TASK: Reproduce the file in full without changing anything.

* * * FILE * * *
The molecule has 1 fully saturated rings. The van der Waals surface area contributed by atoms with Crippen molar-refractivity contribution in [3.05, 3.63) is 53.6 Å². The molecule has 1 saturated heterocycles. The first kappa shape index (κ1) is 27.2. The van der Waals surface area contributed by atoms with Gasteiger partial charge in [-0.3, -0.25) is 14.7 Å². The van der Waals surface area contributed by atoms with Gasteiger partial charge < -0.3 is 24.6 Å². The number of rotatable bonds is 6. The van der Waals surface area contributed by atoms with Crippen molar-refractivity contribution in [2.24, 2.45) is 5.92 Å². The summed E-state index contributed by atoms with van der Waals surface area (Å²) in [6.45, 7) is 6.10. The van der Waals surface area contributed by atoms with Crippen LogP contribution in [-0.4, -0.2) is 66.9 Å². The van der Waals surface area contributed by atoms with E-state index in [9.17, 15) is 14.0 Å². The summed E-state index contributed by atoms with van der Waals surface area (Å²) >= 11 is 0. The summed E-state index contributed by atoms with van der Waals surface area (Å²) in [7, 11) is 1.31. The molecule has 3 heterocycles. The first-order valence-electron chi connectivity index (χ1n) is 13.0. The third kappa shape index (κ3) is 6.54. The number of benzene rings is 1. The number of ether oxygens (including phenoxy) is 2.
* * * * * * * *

The molecule has 1 fully saturated rings. The van der Waals surface area contributed by atoms with Crippen molar-refractivity contribution in [3.05, 3.63) is 53.6 Å². The molecule has 1 saturated heterocycles. The first kappa shape index (κ1) is 27.2. The van der Waals surface area contributed by atoms with Gasteiger partial charge in [-0.3, -0.25) is 14.7 Å². The van der Waals surface area contributed by atoms with Gasteiger partial charge < -0.3 is 24.6 Å². The number of rotatable bonds is 6. The van der Waals surface area contributed by atoms with Crippen molar-refractivity contribution in [2.24, 2.45) is 5.92 Å². The summed E-state index contributed by atoms with van der Waals surface area (Å²) in [6.45, 7) is 6.10. The van der Waals surface area contributed by atoms with Crippen LogP contribution in [-0.4, -0.2) is 66.9 Å². The van der Waals surface area contributed by atoms with E-state index in [9.17, 15) is 14.0 Å². The summed E-state index contributed by atoms with van der Waals surface area (Å²) >= 11 is 0. The summed E-state index contributed by atoms with van der Waals surface area (Å²) in [7, 11) is 1.31. The molecule has 3 heterocycles. The first-order valence-electron chi connectivity index (χ1n) is 13.0. The third kappa shape index (κ3) is 6.54. The number of benzene rings is 1. The number of ether oxygens (including phenoxy) is 2.